Programming in Stata is relatively straightforward and this is partly because the programming syntax is both powerful and relatively straightforward. There are, however, a few minor annoyances in Stata's language including using the backtick and apostrophe to indicate local macros (i.e.,`localname'). Among these shortcomings, I would argue that the lack of anything like a list in Stata's language is one of the largest.

In most langauges, you can store a list of items and refer to the item in the list by some sort of index. This is particularly helpful for iterating over the same step multiple times. Lists generally come in two flavors: lists to which you can refer to an item by its position in the list or lists which you can refer to by a keyword (called hash maps in computer science lingo). Stata's matrices can be used for the first, though doing so might become complicated if you want to do something besides storing basic numbers or strings.

Although Stata does not have any built-in hash maps, one can hack something equivalent through what I will call "nested macros." The idea is that Stata works "inside-out" when it interprets macros. Let's start with a basic example to show what I mean:

. local a = 1
. local b1 = "test"
. di "`b`a''"
test

In this simple example, the local macro a is defined as the number 1. We then define a second local macro called b1 that is equal to the string test. You can see what I mean when I say that Stata interprets macros "inside-out" in the third line. We ask Stata to display the macro "`b`a''" (note that `a' is calling a local macro here). Stata interprets this in two steps:

  1. Since the local macro a is embedded inside the larger macro `b`a'' it first intreprets local a and replaces the local macro with its value (i.e., 1)
  2. Now that Stata has interpreted the local macro a, Stata now sees the command di "`b1'" and interprets that value based on the local macro b1

This is a rather esoteric example that serves a pedagological purpose, but not one that is particularly useful in day-to-day programming and, more importantly, it doesn't do anything like what I promised with respect to creating anything akin to a hash map.

Let's use what we learned from the above example and use the same principles to create something that might be more useful. I will use an example that I come across frequently in my work. Often I have the same variable for different racial and ethnic subgroups (e.g., the median income for non-Latino blacks, whites, and Latinos). I want to complete some task for each of those variables, but I don't want to have to write the same code over and over again. Let's say that I have the median income by race and I want to generate a new variable by taking the natural log and label the variable. I could write this out three separate times, or I can use a nested macro like I did above. Let's first look at what this would look like without a nested list:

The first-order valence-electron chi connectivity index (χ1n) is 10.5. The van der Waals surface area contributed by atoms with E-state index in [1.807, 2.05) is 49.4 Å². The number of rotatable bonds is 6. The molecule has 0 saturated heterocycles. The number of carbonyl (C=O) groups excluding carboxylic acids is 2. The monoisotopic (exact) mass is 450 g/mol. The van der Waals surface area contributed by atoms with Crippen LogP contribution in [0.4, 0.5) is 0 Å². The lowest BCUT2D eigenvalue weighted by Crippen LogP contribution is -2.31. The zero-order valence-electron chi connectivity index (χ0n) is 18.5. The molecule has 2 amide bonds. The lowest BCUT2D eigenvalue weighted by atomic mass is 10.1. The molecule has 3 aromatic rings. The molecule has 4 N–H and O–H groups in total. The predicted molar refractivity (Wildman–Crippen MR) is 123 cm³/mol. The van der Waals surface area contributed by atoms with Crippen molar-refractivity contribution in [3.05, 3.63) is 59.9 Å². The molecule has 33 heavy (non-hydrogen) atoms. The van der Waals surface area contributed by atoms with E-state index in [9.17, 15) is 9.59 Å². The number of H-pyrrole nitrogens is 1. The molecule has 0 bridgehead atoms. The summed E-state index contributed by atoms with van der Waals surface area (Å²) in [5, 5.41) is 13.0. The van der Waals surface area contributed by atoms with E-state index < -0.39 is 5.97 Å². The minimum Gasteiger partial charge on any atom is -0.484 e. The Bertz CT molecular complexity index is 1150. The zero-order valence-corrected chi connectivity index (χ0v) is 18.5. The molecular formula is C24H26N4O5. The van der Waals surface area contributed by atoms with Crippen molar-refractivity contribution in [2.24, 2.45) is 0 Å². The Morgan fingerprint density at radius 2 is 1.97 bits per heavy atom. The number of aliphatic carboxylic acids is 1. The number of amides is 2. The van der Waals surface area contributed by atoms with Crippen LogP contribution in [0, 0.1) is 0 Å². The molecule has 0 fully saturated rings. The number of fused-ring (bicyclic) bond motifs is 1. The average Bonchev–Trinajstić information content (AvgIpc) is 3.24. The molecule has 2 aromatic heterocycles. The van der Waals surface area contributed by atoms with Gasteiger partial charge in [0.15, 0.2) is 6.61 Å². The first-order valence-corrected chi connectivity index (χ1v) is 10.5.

. local races nhb nhw hsp 
. foreach race in `races' {
.   gen `race'mdhhinc_ln = ln(`race'mdhhinc)
.   }
. label var nhbmdhhinc_ln "Natural log of median hh income for non-Hispanic blacks"
. label var nhwmdhhinc_ln "Natural log of median hh income for non-Hispanic whites"
. label var hspmdhhinc_ln "Natural log of median hh income for Hispanics"

This code assumes that there are three variables in the dataset nhbmdhhinc, nhwmdhhinc, and hspmdhhinc for black, white, and Hispanic median household incomes, respectively. After that, we label each of the new variables. Now, you can see that this final step is rather repetitive, prone to errors, and takes time. Let's use a nested macro to avoid repetitive code that is less prone to errors and eliminates the time it takes to type all of these commands.

. local nhbName non-Hispanic black
. local nhwName non-Hispanic white
. local hspName Hispanic
. local races nhb nhw hsp 
. foreach race in `races' {
.   gen `race'mdhhinc_ln = ln(`race'mdhhinc)
.   label var `race'mdhhinc_ln "Natural log of median hh income for ``race'Name's"
.   }

In the second-to-last line, you can see that we now have a nested local macro. Stata will interpret the local macro race as part of the foreach loop. Subsequently, the interpreted value of race (i.e., either nhb, nhw, or hsp) will be used to interpret the appropriate name for that racial/ethnic group. Now, you will notice that we actually added a line to the code here. When constructing a single variable, it is not as efficient (though potentially less error-prone) to simply write the labels by hand. But, now let's assume we want to create two sets of variables, one for median household income and one for meidan home value. We can start to see the efficiency of using nested macros (and can actually use it for both the variables and the racial/ethnic groups here):

. local mdhhincName median hh income
. local mdhmvalName median home value
. local varList mdhhinc mdhmval
.
. local nhbName non-Hispanic black
. local nhwName non-Hispanic white
. local hspName Hispanic
. local races nhb nhw hsp 
.
. foreach var in `varList' {
.   foreach race in `races' {
.       gen `race'`var'_ln = ln(`race'`var')
.       label var `race`var'_ln "``var'Name' for ``race'Name's"
.       }
.   }

This code now creates six variables and labels them very efficiently without being prone to errors. Labelling, while important for using the data, is a somewhat trivial case for such methods, but serves as a useful and practical example. You can use this method for useful applications of defining appropriate outcomes (i.e., set the nested macro to the type of analysis to execute), define variables in a scale (i.e., set the nested macro to a list), and a number of other useful applications.